By Joe Linton, March 31, 2014
Citing “disruptive behavior,” uniformed officers removed two people from
last Saturday’s Metro fare increase hearing. photo: Joe
On Saturday, Metro held a public hearing on proposed changes to its
fare policy. Metro is proposing to raise its $1.50 base transit fare to
$1.75 starting September 2014. From there, it would be raised again to
$2.00 in 2017, and to $2.25 in 2020. This would include a 90-minute free
transfer, but only when the fare is paid using a TAP card.
Metro’s passes would go up similarly. Day passes, currently $5, would
cost $7/$8/$9. , Weekly passes, currently $20, would cost $25/$30/$32.
Monthly passes, currently $75, would cost $100, then, combined with EZ
pass, $120/$135. The Metro proposal includes two options: a straight-up
increase, or an increase that splits the increase into two categories: a
more expensive peak-commuter-hour fare and a cheaper off-peak fare. More fare increase proposal details at the Metro website.
As one might expect, the hearing was a heated one.
Security was higher than usual. In
addition to uniformed armed officers and police dogs, attendees had to
pass through a metal detector and allow officers to search bags. The
board room was full by the time the 9:30 a.m. meeting started, with late
arrivals shunted to the Metro cafeteria to watch proceedings on
For the most part, public commenters, from youth to seniors, urged
Metro not to raise fares, primarily for personal economic reasons. One
student’s summed it up the feelings of many commenters: “I count on the
buses, please don’t gouge us.”
Many groups expressed opposition, but the most prominent among them
was the Bus Riders Union. BRU head Eric Mann called on Metro directors
to reject the proposed increase, and to enact an immediate 10 percent
reduction in fares. Mann also called for an independent audit of Metro
finances to determine where past bond measure funding may have been
inappropriately redirected to rail construction.
A few individuals and organizations, primarily those interested in
seeing expanding Metro rail service, testified in favor of reasonable
fare increases, but requested some modifications to the staff’s
proposal. These modifications included increasing the transfer window to
two hours, making TAP cards more useful, and increasing other Metro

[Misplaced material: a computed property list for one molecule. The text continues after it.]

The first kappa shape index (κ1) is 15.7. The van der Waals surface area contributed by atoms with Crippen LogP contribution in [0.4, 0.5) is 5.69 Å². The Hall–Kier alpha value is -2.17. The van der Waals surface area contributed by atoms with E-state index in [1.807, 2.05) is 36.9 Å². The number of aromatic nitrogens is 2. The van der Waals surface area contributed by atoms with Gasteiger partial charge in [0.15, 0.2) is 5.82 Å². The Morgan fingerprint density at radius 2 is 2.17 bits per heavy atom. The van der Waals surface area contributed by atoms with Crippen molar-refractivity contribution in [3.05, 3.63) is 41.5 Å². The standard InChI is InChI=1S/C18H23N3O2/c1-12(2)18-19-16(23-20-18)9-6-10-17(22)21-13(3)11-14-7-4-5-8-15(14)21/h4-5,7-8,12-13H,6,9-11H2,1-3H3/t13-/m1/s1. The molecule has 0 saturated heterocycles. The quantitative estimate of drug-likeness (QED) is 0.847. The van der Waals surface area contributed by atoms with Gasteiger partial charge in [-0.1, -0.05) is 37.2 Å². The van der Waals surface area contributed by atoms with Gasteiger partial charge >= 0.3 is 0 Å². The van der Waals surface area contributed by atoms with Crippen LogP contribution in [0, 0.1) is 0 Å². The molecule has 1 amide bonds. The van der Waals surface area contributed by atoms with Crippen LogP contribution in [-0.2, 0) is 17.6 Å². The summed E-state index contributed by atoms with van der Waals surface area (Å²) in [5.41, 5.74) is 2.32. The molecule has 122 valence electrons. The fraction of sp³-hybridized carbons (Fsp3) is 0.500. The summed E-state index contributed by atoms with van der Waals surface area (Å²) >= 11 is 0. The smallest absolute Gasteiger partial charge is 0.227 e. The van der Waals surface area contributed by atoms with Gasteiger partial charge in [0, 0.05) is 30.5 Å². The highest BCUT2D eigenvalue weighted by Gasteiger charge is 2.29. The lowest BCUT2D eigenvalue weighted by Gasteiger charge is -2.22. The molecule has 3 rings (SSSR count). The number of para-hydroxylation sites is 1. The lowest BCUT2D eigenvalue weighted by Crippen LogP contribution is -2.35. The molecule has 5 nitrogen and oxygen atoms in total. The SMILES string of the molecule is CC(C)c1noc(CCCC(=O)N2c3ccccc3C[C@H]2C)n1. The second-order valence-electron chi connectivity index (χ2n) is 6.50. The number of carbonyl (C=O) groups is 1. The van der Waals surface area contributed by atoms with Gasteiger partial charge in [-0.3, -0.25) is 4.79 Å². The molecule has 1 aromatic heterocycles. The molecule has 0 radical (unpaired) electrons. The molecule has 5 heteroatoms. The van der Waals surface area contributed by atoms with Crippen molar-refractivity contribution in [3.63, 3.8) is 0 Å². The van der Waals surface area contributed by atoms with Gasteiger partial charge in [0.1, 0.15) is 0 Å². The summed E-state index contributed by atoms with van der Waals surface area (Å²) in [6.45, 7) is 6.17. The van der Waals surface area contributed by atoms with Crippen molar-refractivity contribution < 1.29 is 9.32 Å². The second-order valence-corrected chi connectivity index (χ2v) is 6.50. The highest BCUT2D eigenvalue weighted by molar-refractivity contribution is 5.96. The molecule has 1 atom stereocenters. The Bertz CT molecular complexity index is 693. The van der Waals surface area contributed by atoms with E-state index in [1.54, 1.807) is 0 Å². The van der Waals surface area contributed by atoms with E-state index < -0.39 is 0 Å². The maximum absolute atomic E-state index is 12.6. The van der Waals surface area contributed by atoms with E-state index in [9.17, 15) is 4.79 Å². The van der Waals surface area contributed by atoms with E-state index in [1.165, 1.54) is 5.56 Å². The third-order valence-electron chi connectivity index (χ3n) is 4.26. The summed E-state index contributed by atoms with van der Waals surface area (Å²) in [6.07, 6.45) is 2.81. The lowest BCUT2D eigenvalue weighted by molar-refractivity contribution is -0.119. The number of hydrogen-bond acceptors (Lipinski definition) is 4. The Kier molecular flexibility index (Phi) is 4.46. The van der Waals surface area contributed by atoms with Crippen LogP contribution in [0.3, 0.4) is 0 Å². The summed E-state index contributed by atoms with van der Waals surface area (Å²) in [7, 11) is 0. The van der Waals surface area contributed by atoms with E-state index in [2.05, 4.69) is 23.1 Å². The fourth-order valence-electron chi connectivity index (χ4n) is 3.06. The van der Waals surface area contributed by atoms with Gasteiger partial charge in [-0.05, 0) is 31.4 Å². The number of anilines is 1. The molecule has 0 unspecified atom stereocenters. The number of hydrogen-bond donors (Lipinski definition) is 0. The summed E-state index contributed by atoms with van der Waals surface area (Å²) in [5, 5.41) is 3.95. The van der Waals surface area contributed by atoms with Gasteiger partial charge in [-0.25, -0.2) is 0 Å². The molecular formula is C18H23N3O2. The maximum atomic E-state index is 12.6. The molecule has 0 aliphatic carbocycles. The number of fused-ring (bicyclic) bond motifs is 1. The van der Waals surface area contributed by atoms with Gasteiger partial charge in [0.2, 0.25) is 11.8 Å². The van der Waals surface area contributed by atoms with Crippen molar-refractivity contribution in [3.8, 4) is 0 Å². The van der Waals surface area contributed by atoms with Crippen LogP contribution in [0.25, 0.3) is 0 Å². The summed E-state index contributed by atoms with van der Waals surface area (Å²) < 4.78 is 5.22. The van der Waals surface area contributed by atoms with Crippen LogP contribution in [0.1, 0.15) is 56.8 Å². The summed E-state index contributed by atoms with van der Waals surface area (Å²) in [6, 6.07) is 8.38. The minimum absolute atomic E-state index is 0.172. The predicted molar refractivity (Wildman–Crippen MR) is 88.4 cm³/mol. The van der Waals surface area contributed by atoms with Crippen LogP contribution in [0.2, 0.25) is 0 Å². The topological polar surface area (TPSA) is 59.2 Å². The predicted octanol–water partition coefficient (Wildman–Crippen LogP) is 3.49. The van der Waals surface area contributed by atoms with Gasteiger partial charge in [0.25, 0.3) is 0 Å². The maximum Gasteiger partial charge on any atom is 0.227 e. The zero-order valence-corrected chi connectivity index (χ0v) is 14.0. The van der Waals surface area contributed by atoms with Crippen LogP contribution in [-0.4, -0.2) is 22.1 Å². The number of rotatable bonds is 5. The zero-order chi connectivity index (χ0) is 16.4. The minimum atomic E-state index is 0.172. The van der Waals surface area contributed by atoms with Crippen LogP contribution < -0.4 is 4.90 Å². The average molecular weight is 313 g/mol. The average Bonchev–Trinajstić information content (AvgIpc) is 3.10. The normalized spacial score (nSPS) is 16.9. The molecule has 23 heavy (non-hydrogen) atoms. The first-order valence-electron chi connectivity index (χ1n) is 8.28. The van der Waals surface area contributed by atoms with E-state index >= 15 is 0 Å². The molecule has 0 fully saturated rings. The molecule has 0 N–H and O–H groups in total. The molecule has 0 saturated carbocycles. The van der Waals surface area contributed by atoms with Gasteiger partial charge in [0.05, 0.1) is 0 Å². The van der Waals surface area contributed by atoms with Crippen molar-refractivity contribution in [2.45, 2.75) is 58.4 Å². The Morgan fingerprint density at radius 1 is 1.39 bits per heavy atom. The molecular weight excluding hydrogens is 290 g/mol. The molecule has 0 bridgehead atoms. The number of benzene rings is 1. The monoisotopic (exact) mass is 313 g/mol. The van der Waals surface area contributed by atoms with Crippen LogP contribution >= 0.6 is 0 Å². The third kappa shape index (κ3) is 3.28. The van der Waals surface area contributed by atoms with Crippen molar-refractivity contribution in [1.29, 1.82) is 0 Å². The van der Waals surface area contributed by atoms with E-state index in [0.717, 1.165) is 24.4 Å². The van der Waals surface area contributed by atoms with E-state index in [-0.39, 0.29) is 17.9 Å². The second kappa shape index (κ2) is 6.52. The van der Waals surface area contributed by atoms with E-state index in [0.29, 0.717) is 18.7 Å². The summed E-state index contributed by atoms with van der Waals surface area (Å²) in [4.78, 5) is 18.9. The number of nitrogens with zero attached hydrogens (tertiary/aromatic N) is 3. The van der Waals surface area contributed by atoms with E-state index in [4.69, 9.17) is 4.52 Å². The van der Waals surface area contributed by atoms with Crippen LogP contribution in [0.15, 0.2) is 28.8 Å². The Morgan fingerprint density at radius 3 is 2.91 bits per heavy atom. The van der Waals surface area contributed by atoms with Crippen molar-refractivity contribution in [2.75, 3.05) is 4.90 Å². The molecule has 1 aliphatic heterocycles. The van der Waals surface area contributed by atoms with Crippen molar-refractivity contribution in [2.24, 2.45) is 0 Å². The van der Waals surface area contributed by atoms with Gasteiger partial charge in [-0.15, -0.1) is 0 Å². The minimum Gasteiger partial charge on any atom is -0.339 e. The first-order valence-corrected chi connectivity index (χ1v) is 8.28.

revenue from advertising, parking, etc to offset the fare increase.
Throughout the proceedings, Metro Board
Chair Diane DuBois was very curt, admonishing the crowd not to applaud,
frequently cutting off speakers in mid-sentence and speaking over them
until they relented.
As the meeting wore on, a handful of speakers rebuffed the chair and
finished their statements. When one speaker ignored the chair and spoke
at length, DuBois threatened to have him removed for disruptive
behavior. As multiple uniformed guards approached the speaker, he
retreated to a seat. Other attendees surrounded the speaker to block
approaching guards. The ensuing confrontation resulted in the speaker
and another individual being removed from the meeting. See video of the incident here. The L.A. Times reported that the two were arrested “on suspicion of disturbing the peace.”
After public comment ended, a number of Metro board members
questioned Metro staff. Supervisor Gloria Molina questioned some of the
staff report statistics, and asked whether the fare increase proposal
might be “discriminatory.” She concluded requesting further analysis.
Los Angeles city councilmembers Mike Bonin and Paul Krekorian, both
appointed to the Board by Mayor Eric Garcetti, expressed the need for
Metro to more fully explore other measures to cut costs and raise
revenues. Two other Metro Board Members, County Supervisors Don Knabe
and Mike Antonovich were not present at the hearing.
The fare increase proposal is expected to be voted on at the May 22,
2014, Metro board meeting. If approved, new fares would go into effect
September 1st, 2014.